Ask Brad: What is the Best “Independent” Path?
This is the latest installment of a regular column to answer questions from advisors who are considering transitioning to an RIA model. To see Brad’s previous articles, click here. To submit your question, please email Brad here.
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I have participated in several industry panels over the years. A question I am often asked is, “What size practice do you need to start your own RIA?”
I always start my response by saying advisors should ignore anyone that gives them a quick or precise answer to that question.
You can start an RIA with $0 AUM, just as you can start one with $5 billion.
There’s a worthwhile conversation to be had about where it makes most sense to have your own RIA. But it is technically doable at all levels.
Anyone who gives you an immediate AUM figure likely has an agenda behind doing so.
Perhaps it’s a technology vendor whose pricing structure requires a higher AUM level than what you have. Thus, it’s in their interest to suggest you join an existing firm (that already uses their tech) instead.
Or it’s a compliance-consulting firm that is in the business of helping advisors register their own RIA. Thus, you joining an existing firm is a lost opportunity for them.
Or the person answering is in the profession of trying to steer advisors to joining existing firms versus also helping them consider starting their own.
These are generally good people whose motivations are not necessarily aligned with yours.
It is analogous to when someone immediately declares which “independent” path is best.
This is a complicated topic for several reasons.
First, our profession doesn’t agree on what “independence” refers to.
Is “independence” affiliating with a 1099 broker/dealer offering? Is “independence” your own RIA/ADV? Is “independence” joining an existing RIA as a 1099 IAR? Or joining a so-called corporate RIA?
It’s like the word “hybrid.” This terminology is used in different ways, making it important to consider who is expressing it.
Even if we were to reach agreement with how to define each flavor of independence, which approach is “best”?
Back to my panel response. Anyone who gives you an immediate answer, particularly without learning more about your practice first, likely has an agenda behind their response. If they are employed to sell a particular solution, there is nothing wrong with them being passionate about the pathway they’re aligned with. But that doesn’t by default mean it’s what’s best for you and your practice.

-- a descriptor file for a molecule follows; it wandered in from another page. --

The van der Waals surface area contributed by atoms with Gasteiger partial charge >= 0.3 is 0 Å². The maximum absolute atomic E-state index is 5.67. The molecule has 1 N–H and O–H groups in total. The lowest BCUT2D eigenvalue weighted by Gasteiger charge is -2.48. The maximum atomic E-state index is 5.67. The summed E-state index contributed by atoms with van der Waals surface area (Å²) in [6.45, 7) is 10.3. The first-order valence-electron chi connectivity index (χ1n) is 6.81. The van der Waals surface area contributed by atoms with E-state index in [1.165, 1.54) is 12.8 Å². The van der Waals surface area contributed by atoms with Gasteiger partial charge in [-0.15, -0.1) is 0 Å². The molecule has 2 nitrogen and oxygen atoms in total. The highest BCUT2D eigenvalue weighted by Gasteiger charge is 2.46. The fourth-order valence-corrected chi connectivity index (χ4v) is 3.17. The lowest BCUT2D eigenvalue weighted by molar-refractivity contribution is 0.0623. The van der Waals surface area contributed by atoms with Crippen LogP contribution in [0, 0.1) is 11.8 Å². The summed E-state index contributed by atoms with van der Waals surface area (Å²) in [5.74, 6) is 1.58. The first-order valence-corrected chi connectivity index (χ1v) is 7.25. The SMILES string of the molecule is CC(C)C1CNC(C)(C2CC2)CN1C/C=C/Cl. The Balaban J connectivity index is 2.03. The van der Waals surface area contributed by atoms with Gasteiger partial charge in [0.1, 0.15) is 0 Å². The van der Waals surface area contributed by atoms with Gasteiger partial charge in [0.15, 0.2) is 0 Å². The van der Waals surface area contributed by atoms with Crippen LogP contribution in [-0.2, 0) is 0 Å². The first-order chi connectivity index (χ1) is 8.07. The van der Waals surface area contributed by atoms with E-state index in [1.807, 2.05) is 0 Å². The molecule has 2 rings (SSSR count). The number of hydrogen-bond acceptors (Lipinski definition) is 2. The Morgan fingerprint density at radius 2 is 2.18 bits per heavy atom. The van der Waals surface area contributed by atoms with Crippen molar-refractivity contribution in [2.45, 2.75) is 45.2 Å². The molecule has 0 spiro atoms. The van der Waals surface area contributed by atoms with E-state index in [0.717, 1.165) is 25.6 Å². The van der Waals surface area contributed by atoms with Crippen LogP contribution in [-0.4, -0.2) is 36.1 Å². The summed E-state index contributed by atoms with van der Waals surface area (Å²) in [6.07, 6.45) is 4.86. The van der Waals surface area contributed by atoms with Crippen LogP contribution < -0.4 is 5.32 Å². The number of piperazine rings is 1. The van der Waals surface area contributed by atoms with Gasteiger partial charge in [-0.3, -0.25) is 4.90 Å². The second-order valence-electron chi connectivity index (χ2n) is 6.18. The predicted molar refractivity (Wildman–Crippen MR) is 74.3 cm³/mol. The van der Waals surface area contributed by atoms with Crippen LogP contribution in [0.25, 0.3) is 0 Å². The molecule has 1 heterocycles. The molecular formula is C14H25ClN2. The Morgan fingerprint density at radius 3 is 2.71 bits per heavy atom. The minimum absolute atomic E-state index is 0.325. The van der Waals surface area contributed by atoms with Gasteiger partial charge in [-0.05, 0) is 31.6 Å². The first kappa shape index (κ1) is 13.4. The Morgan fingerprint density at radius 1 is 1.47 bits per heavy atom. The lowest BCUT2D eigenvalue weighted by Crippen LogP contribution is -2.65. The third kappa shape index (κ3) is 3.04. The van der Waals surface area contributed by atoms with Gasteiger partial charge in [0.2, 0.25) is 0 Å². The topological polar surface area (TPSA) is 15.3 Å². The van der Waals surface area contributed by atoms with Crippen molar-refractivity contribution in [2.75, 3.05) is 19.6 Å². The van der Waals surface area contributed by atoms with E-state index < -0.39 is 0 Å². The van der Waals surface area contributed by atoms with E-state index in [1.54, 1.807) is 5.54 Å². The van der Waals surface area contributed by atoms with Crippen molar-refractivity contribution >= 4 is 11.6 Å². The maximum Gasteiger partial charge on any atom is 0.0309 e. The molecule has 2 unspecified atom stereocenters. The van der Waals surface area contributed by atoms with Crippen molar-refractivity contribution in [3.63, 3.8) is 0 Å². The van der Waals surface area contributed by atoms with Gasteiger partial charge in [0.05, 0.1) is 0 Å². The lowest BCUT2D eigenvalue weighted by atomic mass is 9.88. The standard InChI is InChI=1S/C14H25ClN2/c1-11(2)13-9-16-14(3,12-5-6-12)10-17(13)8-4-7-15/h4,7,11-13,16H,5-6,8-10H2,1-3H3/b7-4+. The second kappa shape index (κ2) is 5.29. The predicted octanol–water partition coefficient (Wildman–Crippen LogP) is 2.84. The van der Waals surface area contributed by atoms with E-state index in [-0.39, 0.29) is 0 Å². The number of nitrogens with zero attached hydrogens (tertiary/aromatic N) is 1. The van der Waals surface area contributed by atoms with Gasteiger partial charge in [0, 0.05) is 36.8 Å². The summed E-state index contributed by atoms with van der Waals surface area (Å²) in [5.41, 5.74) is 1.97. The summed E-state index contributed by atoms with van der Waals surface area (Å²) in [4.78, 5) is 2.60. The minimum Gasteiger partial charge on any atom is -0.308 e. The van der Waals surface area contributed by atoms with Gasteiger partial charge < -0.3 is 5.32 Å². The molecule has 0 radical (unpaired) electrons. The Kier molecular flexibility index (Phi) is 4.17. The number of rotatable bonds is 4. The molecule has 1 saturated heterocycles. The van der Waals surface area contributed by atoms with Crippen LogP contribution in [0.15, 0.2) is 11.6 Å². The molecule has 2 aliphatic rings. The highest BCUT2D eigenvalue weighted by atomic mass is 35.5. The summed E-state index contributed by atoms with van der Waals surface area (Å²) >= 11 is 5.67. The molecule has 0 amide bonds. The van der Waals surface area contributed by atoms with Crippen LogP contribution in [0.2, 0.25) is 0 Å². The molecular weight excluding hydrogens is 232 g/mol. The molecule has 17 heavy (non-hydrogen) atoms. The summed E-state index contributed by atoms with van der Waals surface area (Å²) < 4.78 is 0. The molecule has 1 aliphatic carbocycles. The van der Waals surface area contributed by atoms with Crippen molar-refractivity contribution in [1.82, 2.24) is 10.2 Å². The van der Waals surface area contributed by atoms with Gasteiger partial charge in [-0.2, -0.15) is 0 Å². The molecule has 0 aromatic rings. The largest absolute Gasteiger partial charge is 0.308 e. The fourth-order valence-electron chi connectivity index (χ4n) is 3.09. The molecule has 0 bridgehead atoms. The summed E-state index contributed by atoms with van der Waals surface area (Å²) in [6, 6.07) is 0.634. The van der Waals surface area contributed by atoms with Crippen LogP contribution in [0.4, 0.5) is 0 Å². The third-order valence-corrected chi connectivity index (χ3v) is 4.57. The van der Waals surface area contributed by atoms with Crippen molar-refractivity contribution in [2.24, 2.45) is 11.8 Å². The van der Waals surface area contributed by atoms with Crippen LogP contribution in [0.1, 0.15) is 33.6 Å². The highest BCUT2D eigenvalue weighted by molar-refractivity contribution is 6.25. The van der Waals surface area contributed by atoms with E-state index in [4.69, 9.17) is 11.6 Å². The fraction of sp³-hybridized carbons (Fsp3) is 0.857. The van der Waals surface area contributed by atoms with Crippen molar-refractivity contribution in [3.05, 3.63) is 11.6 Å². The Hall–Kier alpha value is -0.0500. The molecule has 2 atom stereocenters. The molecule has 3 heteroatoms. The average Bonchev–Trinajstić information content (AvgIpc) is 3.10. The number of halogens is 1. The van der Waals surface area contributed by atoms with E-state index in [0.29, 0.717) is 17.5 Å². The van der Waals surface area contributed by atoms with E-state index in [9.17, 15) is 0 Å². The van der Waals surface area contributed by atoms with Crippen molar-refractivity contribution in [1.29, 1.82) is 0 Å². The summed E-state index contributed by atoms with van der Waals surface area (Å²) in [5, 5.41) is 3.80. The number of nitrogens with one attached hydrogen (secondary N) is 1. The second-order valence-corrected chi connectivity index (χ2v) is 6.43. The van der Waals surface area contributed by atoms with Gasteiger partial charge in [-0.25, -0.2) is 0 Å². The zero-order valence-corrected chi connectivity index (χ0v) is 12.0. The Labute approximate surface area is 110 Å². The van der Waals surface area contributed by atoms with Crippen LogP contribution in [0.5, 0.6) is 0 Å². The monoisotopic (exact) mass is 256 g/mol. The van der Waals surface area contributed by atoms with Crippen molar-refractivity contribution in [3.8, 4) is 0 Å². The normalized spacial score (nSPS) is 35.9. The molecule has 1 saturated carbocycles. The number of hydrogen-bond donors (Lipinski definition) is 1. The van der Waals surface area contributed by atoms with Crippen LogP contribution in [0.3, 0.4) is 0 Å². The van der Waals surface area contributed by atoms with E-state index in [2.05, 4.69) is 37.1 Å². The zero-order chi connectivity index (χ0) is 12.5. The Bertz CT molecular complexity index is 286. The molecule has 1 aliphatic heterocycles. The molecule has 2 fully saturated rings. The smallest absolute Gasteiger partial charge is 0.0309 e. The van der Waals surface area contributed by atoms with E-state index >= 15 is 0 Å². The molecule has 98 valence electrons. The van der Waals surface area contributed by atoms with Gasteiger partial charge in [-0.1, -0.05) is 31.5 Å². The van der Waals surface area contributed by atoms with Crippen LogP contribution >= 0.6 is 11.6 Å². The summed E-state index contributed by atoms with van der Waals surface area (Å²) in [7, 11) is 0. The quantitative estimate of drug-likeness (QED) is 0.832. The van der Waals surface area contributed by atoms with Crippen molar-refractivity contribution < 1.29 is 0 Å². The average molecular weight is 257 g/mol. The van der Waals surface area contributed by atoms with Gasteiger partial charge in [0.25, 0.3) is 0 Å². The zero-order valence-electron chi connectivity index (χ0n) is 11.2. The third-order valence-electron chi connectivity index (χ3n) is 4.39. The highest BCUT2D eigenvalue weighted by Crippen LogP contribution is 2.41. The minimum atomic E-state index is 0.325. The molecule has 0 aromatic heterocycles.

Each advisor/team is unique, with their own motivations, vision for their practice, and the way they service their clients.
Each flavor of independence has different economics, levels of flexibility, and responsibilities. The flavor “best” for one advisor/team will not necessarily be best for another advisor/team, even one with apparently similar attributes. The only judge of which option is “best” is the advisor/team themselves.
How can you protect yourself from making a premature decision about which path is best for you?
Understand how each path of independence works on a generic level before worrying about which specific solution provider (within that flavor) is best for you.
There is no golden goose. All models have pros and cons. If anyone tells you otherwise, they are disingenuous or ill-informed.
Take the time to understand how the independent broker/dealer model works. Look into how having your own RIA would look. Discover what joining an existing RIA platform is like. Learn the pros/cons of each of these “independent” pathways. Find out how the economics work, what flexibility you’ll have, and what responsibilities you’ll take on. Learn how each approach compares to the others.
I’ve written extensively about these topics in this column. I encourage you to peruse my past articles or consider reaching out for a one-on-one conversation.
Once fully informed about what “independence” entails, you can begin determining the “best” solution for you.
Brad Wales is the founder of Transition To RIA, a consulting firm uniquely focused on helping established financial advisors understand everything there is to know about WHY and HOW to transition their practice to the RIA model. Brad utilizes his nearly 20 years of industry experience, including direct RIA related roles in compliance, finance and business development, to provide independent advice regarding how advisors can benefit from the advantages of the RIA model.
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